The sky was moody. We visited Benjamin Britten’s grave in the parish church and then on to the house where Britten composed his music. The music that makes so much sense now, when you’re here on the Suffolk coast, with the sounds coming off the sea, blowing through the reeds, circling trapped under the low skies.
In Britten’s music loft, left as it was – peaceful, his desk, his papers, the view of the gardens and the work-distracting blackbirds on their nests, I reach over the rope laid-out to stop people reaching over, to play a chord on Britten’s Steinway piano left open a tantalising distance away. An alarm rings through the whole house. A red light flashes in the room as the bells clang unrelentingly. I am walked down Britten’s stairs by a man in a red polo shirt. Politely walked off the premises.
The moon has risen and is strong enough to cast shadows as we leave Aldeburgh. And head back for our night snuggled in the Butcher’s Arms.
Tired of the bikes, we thumb a ride next morning. We get a lift through the Suffolk countryside with a father and his teenage, bobbed-haired, son – who I’d initially mistaken for his daughter. They tell us they take a holiday together in these lands, east of Ipswich, every year. The mother doesn’t like to come. She goes with her friends to Spain.
“We love Suffolk,” says the eager faced boy.
They drive us far out of their way, taking us all the way to the entrance of Southwold town.
“I hope you have a lovely day!” says the son, leaning out the window, as we walk into the town.
Southwold’s white, lattice-glassed, lighthouse looms above the whole place: the pretty, tiny cottages; the forbidding, tall-fronted old bed and breakfasts; the drays and cloth capped workers – or so it seems there should be – in the Adnams beer brewery. And the Boden catalogue holiday makers. The ‘Oscar and Rose’ children’s clothes shop. The know-your-place, respect and deference, locals. The uninvitingly upmarket Crown and Swan pubs. The second homer’s Chelsea tractors packed at the back with Waitrose fare, up for the weekend.
This is not the rough and cheerful England-by-the-sea that Giristroula has previously seen and liked. We feel we are being suffered in silence by the residents here (an important lesson in Englishness for Giristroula of course – the middle classes blinding themselves with their disapproving glances).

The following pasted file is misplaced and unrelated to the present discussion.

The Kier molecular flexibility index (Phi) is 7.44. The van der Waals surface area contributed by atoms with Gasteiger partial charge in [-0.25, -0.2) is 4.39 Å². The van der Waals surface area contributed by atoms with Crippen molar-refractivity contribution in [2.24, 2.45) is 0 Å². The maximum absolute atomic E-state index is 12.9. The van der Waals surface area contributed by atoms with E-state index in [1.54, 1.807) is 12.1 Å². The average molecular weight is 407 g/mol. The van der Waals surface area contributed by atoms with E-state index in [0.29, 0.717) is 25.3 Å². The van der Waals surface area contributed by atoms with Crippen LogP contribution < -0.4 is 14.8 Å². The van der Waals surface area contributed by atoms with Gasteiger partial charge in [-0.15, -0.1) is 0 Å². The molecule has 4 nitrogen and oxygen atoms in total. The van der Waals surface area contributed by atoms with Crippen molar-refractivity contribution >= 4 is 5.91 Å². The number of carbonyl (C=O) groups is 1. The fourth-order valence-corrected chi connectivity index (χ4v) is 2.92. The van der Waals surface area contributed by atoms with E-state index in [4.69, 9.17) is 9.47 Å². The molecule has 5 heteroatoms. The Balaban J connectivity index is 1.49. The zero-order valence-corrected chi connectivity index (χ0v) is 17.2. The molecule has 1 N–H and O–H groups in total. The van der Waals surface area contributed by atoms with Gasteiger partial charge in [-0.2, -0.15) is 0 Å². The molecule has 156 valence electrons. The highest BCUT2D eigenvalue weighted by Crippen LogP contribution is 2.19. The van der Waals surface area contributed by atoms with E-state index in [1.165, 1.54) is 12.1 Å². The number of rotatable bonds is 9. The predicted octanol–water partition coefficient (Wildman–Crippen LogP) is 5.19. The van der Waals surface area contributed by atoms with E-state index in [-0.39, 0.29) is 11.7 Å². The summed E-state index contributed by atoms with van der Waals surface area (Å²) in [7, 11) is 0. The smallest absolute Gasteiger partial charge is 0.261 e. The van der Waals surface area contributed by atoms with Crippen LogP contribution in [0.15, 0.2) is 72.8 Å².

Giristroula, not knowing anything of Southwold before, says straightaway that the place feels like it’s been ruined by the rich outsiders buying up the homes. Where can the people who work behind the till in these chi-chi little shops live now? The men working in the brewery? How do schools and communities cope with these holiday homes empty for so many months a year? Who pays tax here? What does the council run on? These beautifully old-fashioned seaside towns draw in the moneyed crowd, of course they do. But they change these places completely – these once everlasting animals of Britain. Indifference from those in charge in Westminster as to what happens to communities here. Just like we’d seen in their different way in Hull, in Lincoln.
But, of course, there are other Southwold people that seem very happy with how the town has turned out. I ask one lady walking swiftly down the street if she’s knows the town? Is she from Southwold?
“Yes, yes. I live here,” she replies testily.
“Oh great,” I say “Can I ask, do you know the house that George Orwell once lived in?
“Oh, I wouldn’t know anything about that,” she says with mild distaste, as if I was trying to get her to share some smutty story with me, and walks off.
A man stands outside his upmarket gift shop, arms folded, watching with vague contempt as the tourist crowds pass, breathing haughtily through his long nose.
We find Orwell’s parent’s house, where he wrote A Clergyman’s Daughter up the High Street. Orwell, so I read, was seen as “a rather dishevelled, unshaven figure, dressed in suits handmade by a local tailor that needed a good iron, a long scarf, and no hat … People felt rather sorry for his parents.”
Southwold snobbery obviously lasting longer in the bones than I thought…
We walk down the High Street again, to the seafront, and past the long, long lines of painted beach huts. We watch men with wispy hair rising in the wind, balancing precariously on one leg on the sand, struggling to get the other leg through a pair of underpants under a towel held rigidly tight.
“I think I’ll take a walk to the toilets,” says a father. “Anyone coming?”
Giristroula stops all along the way along the front and reads, very closely, all the dedications on the brass plates on the benches. As she has all over the country. It’s not something you get in Greece and I always found it touching when, a little unsure, she paid such close attention to all the “For Grandma and Grandpa” “For Tony, who loved this view” “Bunty 1931-2009: she liked to sit down” as if they are compulsory memorial messages, each requiring due care and consideration.